Dozens of businesses based in the region's ports have welcomed the confirmation they can waive and reclaim backdated rates after a lengthy political campaign ended in their favour this week.
Until 2008, around 700 firms across the 55 statutory ports in England and Wales understood they were not individually liable for businesses rates, as they believed that there was a combined bill that was paid by each port operator, their landlords, on behalf of all the firms within it.
Following a review the Valuation Office Agency decided that each firm must pay an individual business rate bill, declaring them all 'separate occupations'. The Agency retrospectively backdated the rating list, which led to new tax bills for local firms to 2005, as required by legislation.
The measure affected 92 companies in the port of Liverpool, with a combined rates bill of more than £11.5m. Fleetwood, Barrow, Garston, Heysham and Manchester Ship Canal tenants were all hit with unexpected rates bills.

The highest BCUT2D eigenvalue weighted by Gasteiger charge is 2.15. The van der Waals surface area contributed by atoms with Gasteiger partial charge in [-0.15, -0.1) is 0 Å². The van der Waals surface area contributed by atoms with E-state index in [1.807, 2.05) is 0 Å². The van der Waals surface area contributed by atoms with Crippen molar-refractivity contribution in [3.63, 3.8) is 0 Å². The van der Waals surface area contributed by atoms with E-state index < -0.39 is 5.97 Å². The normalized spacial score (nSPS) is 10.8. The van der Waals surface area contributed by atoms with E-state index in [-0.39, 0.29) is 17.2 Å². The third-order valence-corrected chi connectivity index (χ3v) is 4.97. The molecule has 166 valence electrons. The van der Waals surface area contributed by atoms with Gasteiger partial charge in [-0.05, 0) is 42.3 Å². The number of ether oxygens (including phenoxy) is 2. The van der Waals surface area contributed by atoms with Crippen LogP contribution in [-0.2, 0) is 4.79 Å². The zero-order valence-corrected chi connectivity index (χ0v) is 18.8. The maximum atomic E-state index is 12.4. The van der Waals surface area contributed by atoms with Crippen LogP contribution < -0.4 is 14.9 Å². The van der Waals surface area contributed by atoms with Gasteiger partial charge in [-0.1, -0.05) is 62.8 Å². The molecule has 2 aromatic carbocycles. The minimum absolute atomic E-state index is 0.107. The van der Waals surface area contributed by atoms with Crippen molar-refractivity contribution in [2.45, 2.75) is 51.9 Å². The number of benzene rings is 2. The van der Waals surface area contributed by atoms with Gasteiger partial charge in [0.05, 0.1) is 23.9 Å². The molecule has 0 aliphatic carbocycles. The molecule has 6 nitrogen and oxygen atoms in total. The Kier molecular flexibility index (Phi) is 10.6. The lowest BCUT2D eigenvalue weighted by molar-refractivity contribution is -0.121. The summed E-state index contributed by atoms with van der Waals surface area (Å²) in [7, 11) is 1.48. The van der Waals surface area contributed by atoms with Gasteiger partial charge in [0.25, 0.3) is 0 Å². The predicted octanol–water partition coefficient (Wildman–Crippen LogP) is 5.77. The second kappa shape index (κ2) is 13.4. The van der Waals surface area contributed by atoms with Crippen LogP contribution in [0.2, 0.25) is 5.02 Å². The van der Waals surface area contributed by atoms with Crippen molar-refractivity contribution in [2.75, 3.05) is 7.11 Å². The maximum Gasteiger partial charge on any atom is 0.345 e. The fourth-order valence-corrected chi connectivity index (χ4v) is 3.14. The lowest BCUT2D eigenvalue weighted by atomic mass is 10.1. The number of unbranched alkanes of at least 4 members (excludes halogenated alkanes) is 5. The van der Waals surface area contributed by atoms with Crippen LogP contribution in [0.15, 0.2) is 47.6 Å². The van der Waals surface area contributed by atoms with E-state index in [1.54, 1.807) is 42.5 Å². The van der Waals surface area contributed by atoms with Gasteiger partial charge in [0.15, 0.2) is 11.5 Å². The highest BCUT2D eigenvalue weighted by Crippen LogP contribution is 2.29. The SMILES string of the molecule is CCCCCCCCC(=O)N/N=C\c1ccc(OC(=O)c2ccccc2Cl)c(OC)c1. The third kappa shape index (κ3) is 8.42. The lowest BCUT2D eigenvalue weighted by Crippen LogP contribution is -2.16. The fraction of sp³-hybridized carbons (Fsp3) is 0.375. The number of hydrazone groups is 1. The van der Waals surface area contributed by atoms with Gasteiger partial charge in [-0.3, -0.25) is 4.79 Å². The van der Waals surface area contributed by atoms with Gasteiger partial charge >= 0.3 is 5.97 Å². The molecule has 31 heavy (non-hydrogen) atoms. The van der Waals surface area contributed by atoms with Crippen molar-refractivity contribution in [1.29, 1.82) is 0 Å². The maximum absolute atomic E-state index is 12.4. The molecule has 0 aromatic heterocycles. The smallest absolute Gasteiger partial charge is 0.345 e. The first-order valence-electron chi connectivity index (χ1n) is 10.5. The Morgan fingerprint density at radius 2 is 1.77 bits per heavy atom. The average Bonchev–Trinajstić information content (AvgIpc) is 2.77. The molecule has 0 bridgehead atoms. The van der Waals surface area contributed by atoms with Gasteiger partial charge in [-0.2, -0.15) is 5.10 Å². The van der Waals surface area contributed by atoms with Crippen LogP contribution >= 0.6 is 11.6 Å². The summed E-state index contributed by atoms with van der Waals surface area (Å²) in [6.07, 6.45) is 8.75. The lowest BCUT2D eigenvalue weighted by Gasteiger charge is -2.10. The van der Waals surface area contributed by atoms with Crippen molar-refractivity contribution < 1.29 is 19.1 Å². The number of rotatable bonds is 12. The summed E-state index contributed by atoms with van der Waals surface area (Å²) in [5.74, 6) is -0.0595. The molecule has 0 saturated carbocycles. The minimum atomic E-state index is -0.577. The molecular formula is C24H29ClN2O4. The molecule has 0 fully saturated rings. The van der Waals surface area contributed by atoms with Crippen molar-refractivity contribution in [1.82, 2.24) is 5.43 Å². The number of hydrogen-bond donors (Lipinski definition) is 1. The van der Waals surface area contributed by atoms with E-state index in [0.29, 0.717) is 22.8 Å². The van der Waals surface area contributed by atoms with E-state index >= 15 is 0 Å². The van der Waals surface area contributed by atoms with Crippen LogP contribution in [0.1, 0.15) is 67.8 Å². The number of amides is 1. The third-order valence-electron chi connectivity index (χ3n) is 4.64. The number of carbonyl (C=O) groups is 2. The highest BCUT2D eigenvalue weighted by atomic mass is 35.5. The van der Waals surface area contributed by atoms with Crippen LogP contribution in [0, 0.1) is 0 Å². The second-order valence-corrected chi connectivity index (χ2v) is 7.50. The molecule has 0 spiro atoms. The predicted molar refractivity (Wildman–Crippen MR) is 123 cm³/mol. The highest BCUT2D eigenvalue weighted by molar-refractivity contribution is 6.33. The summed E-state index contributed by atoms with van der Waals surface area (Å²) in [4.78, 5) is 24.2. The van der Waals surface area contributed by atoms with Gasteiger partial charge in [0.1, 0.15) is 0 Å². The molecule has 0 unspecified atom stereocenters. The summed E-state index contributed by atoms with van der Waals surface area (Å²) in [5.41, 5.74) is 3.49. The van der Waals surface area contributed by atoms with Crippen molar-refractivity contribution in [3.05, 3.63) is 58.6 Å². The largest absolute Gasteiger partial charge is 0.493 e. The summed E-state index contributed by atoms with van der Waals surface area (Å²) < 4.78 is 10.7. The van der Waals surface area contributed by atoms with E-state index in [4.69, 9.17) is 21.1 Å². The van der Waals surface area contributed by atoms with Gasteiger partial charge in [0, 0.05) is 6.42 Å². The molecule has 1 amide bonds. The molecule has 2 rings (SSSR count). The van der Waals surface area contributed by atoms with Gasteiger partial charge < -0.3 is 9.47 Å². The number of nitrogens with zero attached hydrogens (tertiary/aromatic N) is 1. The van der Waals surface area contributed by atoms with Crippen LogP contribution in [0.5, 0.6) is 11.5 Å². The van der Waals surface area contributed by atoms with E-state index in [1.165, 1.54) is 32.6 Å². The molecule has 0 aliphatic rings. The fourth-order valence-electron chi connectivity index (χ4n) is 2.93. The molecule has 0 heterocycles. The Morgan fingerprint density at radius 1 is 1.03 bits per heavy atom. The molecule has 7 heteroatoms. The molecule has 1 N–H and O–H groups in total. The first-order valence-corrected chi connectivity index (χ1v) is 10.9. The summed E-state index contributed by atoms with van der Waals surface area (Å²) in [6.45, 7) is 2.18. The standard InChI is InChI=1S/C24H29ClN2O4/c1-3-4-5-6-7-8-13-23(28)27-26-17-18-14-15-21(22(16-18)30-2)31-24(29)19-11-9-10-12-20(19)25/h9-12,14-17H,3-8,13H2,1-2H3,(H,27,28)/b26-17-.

Bob Neill, local government minister, confirmed this week that from 31 March, affected businesses would be able to either waive or reclaim the bills incurred under the 'port tax'.
David Pendleton, business development director for Mersey Maritime, a publicly funded support network for port businesses, said: "Mersey Maritime has been closely involved with this campaign from the very start, helping to bring together the Mersey Dock Rating group and working with other affected port based businesses around the UK. We are delighted to see our combined efforts come to fruition with the lifting of this grossly unfair financial burden.
"At least 70 firms and 3,000 jobs were estimated to be under threat on Merseyside and this in the midst of the worst recession in living memory. The Government's determined effort in first freezing backdated payments and now removing them altogether means that these companies can finally concentrate on moving forward and creating jobs and wealth for the wider economy, which is vital at this time."
Estimated value of the waived tax bills across England will total more than £66m.